So who was shooting? And a taxi blew up too? Wasn’t it miles away from Taj?

As I unpacked at my Mamaji’s place in Mumbai, more such comments were being heard. I’d reached Dadar a little over an hour ago and was freshening up for dinner. The next couple of days were going to be insane – lots of people to meet, pots of shopping to do before heading back to Dubai. I just wanted to get the stress and fatigue of my friend’s wedding in Delhi out of my system.

Stress? At a friend’s wedding? Why would I be stressed at a friend’s wedding, you’re probably wondering. Well, that’s because at the same time as my friend, there were about 40,000 other people in Delhi getting ready to pledge their loyalty, their life and their existence to their soul mates. And one such couple was Rohit’s first cousin.

And I, being Rohit’s girlfriend at the time, was coaxed and cajoled into attending the wedding reception and to then have a mini “muh-dihayee”, as it were. This shouldn’t have been that big a deal had he toned down on the extent of his affection for me in front of his family. More so since no one in my family except my brother Shashank knew what was going on between us. Long story short – I met his family and belatedly realized that there had been no reason to stress over! I was showered with nothing but good wishes and love.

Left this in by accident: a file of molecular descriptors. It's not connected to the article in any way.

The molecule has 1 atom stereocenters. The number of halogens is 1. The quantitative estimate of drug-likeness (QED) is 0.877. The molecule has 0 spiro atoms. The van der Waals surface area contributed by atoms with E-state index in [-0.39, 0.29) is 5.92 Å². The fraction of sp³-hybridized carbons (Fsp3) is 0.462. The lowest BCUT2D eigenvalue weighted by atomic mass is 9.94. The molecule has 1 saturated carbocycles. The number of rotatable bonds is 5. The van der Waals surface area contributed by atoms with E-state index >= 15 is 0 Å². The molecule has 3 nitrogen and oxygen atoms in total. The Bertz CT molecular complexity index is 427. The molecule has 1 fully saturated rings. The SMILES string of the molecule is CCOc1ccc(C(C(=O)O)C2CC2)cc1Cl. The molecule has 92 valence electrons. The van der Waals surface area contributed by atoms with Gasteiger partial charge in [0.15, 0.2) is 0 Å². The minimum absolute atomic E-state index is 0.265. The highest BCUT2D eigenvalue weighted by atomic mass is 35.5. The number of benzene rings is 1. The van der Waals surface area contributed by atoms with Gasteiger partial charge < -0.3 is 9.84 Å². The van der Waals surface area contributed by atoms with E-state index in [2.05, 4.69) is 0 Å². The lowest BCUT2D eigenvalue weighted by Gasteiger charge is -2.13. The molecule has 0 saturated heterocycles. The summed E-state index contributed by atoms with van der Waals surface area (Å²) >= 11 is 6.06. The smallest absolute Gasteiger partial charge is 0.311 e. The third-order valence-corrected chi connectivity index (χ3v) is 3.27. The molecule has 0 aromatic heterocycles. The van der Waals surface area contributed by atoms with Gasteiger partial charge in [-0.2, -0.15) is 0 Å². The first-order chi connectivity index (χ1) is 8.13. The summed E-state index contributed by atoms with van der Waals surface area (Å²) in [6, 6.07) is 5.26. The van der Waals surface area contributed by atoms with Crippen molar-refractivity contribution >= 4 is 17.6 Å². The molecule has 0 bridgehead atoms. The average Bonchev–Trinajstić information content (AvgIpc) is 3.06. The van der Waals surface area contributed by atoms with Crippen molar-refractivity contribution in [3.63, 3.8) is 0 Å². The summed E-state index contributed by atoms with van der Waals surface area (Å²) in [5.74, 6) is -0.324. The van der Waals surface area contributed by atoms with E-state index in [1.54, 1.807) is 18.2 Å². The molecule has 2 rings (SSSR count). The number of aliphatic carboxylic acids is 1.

With Rohit in Dubai and me in Mumbai, I could finally heave a sigh of relief and unwind. Which is exactly what I’d planned to do in the four days I was to spend in Mumbai.

And if only life went on as planned!

A few hours after I reached Mumbai on 26 November 2008, there were confused, unsure reports trickling in of some kind of a shoot-out happening around The Taj Mahal Palace. As the minutes turned into hours, the severity of what was happening hit us hard.

This wasn’t a gang war. This wasn’t a drunken-shooting incident. This wasn’t a poor-little rich boy’s venting session with his well-connected father’s licensed pistol.

This was war. War on Mumbai. This was war on India soil.

Within minutes of first being termed as a terrorist attack, Mamaji’s landline started ringing off the hook. The first call was from my parents who sat in Dubai, knowing that I’d landed in Mumbai a little while ago. Despite knowing that I was at home with family members, safe and sound, they sounded stressed. I reassured them that I was safe and wouldn’t be venturing out on my own.

All this time, I kept looking at my phone, wondering why I hadn’t heard from Rohit yet. He would usually send me a text or two in an hour, at least. Maybe he hadn’t heard about the shooting. Regardless, this was very unlike him.